Those who were completely surprised at Arctic Monkeys' new sound need to re-visit Favourite Worst Nightmare and see the seeds of Humbug sown in such efforts as 'If You Were There, Beware' and 'Do Me A Favour'. That being said, Humbug still marks a massive transition for a band who broke into the mainstream with the three-minute frenetic indie rock masterpiece that everyone knows. Josh Homme's influence is positively oozing through each of the album's ten tracks but combined with Alex's trademark wordplay and his, at times, arrogant delivery, the album turns into a beast entirely of its own making. Bold but consistently brilliant, with the stand-outs being 'Cornerstone' (potentially the best thing they have ever done) and 'Potion Approaching', Humbug is the album that will truly define their future. (Ian Sandwell)

Bat For Lashes - Two Suns


After putting a spell on us with her critically lauded debut, Natasha Khan (and alter-ego Pearl) once again glamoured us with the magic of Two Suns. The title may suggest solar power but it's in the sonics where she really impressed; bringing in an '80s influence while simultaneously upping the ballad dramatics, this second album frequently sounded like lovelorn ghosts haunting a goth disco. (LM)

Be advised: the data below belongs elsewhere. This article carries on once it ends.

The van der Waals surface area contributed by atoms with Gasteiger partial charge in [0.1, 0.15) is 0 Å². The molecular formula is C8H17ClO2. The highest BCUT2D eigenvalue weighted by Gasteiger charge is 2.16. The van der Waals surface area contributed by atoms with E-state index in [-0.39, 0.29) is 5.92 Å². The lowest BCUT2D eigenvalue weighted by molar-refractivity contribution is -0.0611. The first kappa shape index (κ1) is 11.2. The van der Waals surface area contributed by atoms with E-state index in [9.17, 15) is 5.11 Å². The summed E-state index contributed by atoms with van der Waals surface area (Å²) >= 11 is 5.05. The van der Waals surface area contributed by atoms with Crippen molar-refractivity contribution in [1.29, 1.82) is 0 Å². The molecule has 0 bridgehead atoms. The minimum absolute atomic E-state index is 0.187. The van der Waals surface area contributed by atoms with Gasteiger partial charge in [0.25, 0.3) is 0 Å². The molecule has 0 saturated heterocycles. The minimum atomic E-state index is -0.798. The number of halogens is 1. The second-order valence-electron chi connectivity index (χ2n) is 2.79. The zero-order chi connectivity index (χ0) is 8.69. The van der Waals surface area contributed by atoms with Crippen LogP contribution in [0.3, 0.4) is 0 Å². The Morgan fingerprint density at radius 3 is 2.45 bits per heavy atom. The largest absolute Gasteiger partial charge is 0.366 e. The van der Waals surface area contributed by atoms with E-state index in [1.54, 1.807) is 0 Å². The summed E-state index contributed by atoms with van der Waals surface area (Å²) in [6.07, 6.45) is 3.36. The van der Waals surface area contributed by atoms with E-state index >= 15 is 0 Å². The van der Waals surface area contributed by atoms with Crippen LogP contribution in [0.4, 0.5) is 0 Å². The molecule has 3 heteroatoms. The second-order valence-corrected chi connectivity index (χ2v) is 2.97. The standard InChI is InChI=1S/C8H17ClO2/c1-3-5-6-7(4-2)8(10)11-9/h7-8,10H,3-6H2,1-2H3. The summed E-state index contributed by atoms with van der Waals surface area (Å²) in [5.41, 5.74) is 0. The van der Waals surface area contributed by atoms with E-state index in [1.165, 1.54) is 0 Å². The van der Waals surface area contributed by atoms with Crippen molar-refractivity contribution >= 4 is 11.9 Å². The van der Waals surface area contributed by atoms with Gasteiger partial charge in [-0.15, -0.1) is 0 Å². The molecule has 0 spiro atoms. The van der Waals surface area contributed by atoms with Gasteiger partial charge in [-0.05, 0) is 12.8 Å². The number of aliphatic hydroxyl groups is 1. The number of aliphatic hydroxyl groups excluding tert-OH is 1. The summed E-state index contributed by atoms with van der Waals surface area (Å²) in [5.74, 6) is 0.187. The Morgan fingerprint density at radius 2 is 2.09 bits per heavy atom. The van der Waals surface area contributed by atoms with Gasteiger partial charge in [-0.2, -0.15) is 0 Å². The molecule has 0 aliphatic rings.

Biffy Clyro - Only Revolutions


Not only is Only Revolutions the finest work Biffy Clyro have done, it's arguably also 2009's finest rock album. It sees the band in typically bruising form with tracks like the phenomenal 'That Golden Rule' and tapping into their subtler side they discovered with 2007's Puzzle with the heart-achingly beautiful 'Many Of Horror'. It's essentially a best-of Biffy compilation albeit with twelve brand-new tracks and is the clearest sign to date that Biffy Clyro have what it takes to remain at the top of the rock mountain for years to come. (IS)

Blank Dogs - Under & Under


Despite a prolific release schedule in an extremely short timeframe on varying formats including vinyl, cd, cassette, smoke signal and semaphore Under & Under can be regarded as the Blank Dogs “release proper” in 2009. Its murky and sinister electro heart pumps hot silicone through this robotic body of work. Inspiring the throwing of terrifying shapes across dimly lit underground dance floors, just remember where you left the WD40. (Adrian Mules)

The Boy Least Likely To - The Law of the Playground